Powered by Blogger.

Friday, April 26, 2013

     Waimea Canyon State Park on Kauai's West Side encompasses 7.5 km² and provides an unprecedented wilderness area with numerous hiking trails. Waimea Canyon, also known as the Grand Canyon of the Pacific, is a 16 km long and up to 900 m deep canyon created by unique geological process of a catastrophic collapse of an enormous volcano that has risen the Island of Kauai from the ocean floor. It was then carved for thousands of years by rivers flowing from Mount Waialeale's summit, one of the wettest places on earth. The lines in the canyon walls depict lava flows that have slowly occurred over the centuries while the river had carved a deep incision reaching the floor of the canyon and eroding the red soil giving the whole plane the name Waimea - "reddish water". The canyon is now protected by the Kokee State Park which encompasses 4,345 acres of land and has 45 miles of trails that run through the canyon and the nearby Alakai Swamp. The deep, red and dry walls of the Waimea canyon are in stark contrast to Kauai’s overall lushness and dark green interior, and are an inevitable part of any Kauai's adventure.


Access

     Take the highway 50 west from Hanapepe toward the town of Waimea. From Waimea, the Waimea Canyon can be accessed on Hawaiʻi state road 550, which is 18 miles long and leads up to Koke'e State ParkWaimea Canyon Drive is on the right just past Mile Marker #23 and leads you to a lower lookout point and the main Waimea Canyon Overlook, offering views of Kauai's dramatic interior. The road continues into the mountains and ends at Pu'u o Kila Lookout in the Kokee State Park. Makaha Ridge Road runs off Waimea Canyon Road just before Mile Market #14 and travels to more scenic lookouts.


Useful Links

http://www.everytrail.com/best/hiking-waimea-canyon-state-park
http://www.everytrail.com/guide/pihea-amp-alaka-i-swamp-trail-koke-e-sp-kauai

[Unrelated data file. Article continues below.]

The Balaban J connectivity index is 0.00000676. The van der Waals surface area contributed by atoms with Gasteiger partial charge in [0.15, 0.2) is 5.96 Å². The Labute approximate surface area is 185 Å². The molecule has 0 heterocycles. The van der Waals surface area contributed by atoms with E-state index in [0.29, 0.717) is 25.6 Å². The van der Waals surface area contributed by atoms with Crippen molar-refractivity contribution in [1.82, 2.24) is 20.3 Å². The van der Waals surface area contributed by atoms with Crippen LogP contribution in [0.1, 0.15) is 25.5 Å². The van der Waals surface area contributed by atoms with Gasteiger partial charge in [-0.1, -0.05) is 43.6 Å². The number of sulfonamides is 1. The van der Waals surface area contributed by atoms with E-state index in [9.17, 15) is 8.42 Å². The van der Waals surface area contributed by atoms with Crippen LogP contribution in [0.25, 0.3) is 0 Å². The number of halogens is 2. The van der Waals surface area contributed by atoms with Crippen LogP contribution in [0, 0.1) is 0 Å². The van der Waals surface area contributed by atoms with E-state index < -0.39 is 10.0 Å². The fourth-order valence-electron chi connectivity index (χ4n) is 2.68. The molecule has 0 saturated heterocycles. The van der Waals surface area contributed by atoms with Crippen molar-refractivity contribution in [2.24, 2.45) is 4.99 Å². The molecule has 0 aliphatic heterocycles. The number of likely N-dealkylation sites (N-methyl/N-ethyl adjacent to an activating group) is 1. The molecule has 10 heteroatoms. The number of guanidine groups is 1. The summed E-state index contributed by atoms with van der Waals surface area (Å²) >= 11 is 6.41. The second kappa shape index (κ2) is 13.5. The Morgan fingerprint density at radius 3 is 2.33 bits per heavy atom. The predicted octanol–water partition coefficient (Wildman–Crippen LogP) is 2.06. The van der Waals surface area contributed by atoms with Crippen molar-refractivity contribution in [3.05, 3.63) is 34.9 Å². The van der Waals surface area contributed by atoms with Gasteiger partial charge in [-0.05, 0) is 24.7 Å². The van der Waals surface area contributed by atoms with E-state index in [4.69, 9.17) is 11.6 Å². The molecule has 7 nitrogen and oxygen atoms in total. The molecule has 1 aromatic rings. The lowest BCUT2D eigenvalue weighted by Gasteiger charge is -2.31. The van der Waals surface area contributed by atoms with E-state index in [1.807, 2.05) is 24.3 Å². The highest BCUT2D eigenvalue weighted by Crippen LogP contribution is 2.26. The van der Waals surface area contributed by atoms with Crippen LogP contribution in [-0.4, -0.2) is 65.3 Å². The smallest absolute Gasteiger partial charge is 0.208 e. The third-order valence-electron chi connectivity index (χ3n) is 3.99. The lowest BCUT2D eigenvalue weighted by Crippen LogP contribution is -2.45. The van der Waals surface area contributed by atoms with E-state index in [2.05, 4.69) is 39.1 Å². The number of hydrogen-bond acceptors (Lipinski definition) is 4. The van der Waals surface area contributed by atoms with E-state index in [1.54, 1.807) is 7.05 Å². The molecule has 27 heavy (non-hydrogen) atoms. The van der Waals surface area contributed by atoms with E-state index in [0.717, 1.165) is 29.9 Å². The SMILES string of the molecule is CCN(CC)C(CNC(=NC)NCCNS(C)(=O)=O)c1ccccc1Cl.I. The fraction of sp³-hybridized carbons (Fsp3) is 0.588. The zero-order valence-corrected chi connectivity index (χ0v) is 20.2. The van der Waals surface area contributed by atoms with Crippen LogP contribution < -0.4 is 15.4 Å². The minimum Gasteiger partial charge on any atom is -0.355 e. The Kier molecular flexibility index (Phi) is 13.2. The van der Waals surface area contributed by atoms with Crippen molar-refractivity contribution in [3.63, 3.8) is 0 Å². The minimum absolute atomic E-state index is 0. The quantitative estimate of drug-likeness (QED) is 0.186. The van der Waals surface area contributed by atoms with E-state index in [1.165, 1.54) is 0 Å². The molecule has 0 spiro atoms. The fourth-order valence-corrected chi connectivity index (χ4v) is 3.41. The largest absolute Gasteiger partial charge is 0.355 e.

http://www.kauaiexplorer.com/


     By combining the following shorter and very popular day hikes with longer, rougher and more challenging all day adventures you can create numerous itineraries that will take you deeper into Kauai's wilderness where you can enjoy the remoteness in all its beauty.

1. Kukui & Waimea Canyon Trail


     The Kukui Trail in Kokee State Park will take you on a journey into Waimea Canyon, known as Grand Canyon of the South Pacific, as it descends 2000 feet to the canyon floor. This 5 miles round trip will offer you incredible views across countless valleys of the canyon covered by all shades of green and red with many cascading waterfalls. The Waimea Canyon Trail (11.5miles) starts at the bottom of the Kukui Trail and follows the bends of the Waimea River to the historic town of Waimea.


2. Pihea & Alakai Swamp Trail



     Beginning at Pu‘u O Kila Lookout over Kalalau Valley in Kokee State Park, Pihea Trail follows the back rim of Kalalau valley 4000ft above the ocean to Pihea Vista lookout that offers amazing panoramic views of the Napali coast below.





     The trail is uneven, a little bit rough and can become slippery and muddy after the rain. Weather generally changes very quickly and the ever-present clouds often obscure the views, however that only adds to magic of the place while hiking through one of the highest swamps in the world sitting on top of the mountain.





     The trail then heads towards the crossing with the Alakai swamp trail and these two can be combined for an all-day hiking adventure. As there is a boardwalk over the swamps, the trail is easy to follow and the views from the cliff edge at the end of the trail are just breathtaking, overlooking the Wainiha Pali and the Hanalaei town in the distance.The inland views stretch all the way to the western face of the Mt Waialeale.









3. Awaawapuhi & Nualolo Cliff Trail



     The Awaawapuhi Trail (6.5 miles circuit track) in Kokee State Park offers some of the best vistas on Kauai’s Na Pali Coast as it takes you on an ultimate journey descending from 4,120 feet elevation in the Kokee State Park to the valley rim of Nualolo and Awa'awapuhi valleys at 2,500 feet. The trail head is about 1.5 miles past the Kokee Museum at Kokee State Park in parking area near the highway 17 mile marker.





     The trail leads you continuously downhill through unique ecosystems of Hawaiian dry forest and high desert like terrain  to grassy clearings overlooking the valleys. At about the three mile mark there is a track junction with the Nualolo Cliff Trail which adds about 5 miles to this hiking adventure although you will have to walk 1.5 miles on the road back to your car.






0 comments:

Post a Comment

About us



There are so many reasons not to start a travel blog.
And just go. And let it go.
Let the memories sink into the setting sun.

But I've promised myself, way back when the life didn't belong to me yet, that I would never say no to life in any of its spontaneous insanities, to any of its fears,to any of its challenges. That when I feel that it is the time to subtract rather than add anything else to my life, to run towards something rather than escape from, to share rather than receive, I will do so. I will subtract, I will run and I will share... read more...